The EU announcement came during a Tuesday morning pledging conference at the United Nations headquarters in New York, with initial reports suggesting at least $1.4 billion had been raised in total. The conference comes amid ongoing debates about how aid is sent to the islands, and who is eligible to receive it.
About one-third of the European support will be new grants from the reserve of the European Development Fund, according to the European Commission, while the rest is made up of prior commitments under the EDF.
The commission said some money will go toward short-term humanitarian relief in Dominica, St Kitts and Nevis, and Cuba, but most will support medium-term reconstruction and rehabilitation in those countries, as well as in Antigua and Barbuda and the overseas countries and territories (OCTs) of EU member states in the Caribbean.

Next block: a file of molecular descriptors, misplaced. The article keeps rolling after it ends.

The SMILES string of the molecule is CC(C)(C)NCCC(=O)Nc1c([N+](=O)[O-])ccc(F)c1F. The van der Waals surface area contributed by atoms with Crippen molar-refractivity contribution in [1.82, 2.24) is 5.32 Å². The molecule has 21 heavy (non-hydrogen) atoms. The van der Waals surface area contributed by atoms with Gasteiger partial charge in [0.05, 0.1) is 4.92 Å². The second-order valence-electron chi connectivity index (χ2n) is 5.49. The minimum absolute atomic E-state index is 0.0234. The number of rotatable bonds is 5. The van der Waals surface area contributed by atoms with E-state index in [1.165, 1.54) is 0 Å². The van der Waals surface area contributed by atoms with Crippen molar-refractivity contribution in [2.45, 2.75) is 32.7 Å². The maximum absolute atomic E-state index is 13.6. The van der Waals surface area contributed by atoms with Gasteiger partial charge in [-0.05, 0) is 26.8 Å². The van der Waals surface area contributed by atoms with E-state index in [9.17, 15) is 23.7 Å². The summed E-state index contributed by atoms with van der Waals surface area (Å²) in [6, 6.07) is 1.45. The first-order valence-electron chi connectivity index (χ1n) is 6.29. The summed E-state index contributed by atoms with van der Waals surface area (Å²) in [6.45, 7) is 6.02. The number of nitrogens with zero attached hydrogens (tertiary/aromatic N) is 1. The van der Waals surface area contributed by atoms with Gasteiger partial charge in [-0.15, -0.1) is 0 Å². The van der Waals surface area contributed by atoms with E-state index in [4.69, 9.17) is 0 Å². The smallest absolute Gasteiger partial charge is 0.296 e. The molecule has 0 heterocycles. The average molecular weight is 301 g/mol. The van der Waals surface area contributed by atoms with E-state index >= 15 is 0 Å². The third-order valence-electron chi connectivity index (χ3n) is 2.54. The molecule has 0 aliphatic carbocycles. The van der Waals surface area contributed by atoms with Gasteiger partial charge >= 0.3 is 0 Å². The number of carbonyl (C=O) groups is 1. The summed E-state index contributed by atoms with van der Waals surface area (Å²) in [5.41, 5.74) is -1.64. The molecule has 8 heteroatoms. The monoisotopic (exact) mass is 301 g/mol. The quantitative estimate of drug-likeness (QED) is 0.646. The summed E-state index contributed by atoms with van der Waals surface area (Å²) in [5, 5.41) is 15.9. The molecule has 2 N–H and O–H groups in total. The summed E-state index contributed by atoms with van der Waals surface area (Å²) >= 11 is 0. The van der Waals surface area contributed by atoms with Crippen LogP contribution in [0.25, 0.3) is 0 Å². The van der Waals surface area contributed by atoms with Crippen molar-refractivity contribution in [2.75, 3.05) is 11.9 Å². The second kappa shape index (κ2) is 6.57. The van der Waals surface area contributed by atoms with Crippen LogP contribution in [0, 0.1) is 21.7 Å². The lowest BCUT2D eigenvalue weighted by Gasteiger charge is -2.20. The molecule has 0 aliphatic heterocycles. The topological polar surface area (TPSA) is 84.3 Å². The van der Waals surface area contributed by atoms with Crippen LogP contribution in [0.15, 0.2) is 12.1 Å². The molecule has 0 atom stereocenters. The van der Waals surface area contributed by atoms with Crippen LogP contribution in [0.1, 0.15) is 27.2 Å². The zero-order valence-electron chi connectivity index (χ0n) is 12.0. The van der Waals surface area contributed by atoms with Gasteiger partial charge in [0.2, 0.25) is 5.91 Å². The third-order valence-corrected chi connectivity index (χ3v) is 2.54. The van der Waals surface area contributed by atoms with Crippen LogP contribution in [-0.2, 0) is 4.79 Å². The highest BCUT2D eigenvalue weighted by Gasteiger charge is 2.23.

OCTs, such as the British territories of Anguilla and the British Virgin Islands, may receive funding under the EDF, whereas Saint Martin, which is an outermost region of the EU, is eligible for EU Solidarity Fund assistance. The commission is in contact with French authorities on this application, which must come from Paris.
Caribbean representatives pointed out that this creates a situation in which Sint Maarten, an OCT of the Netherlands, is eligible for development assistance under EU rules, but Saint Martin, with which it shares an island, is not.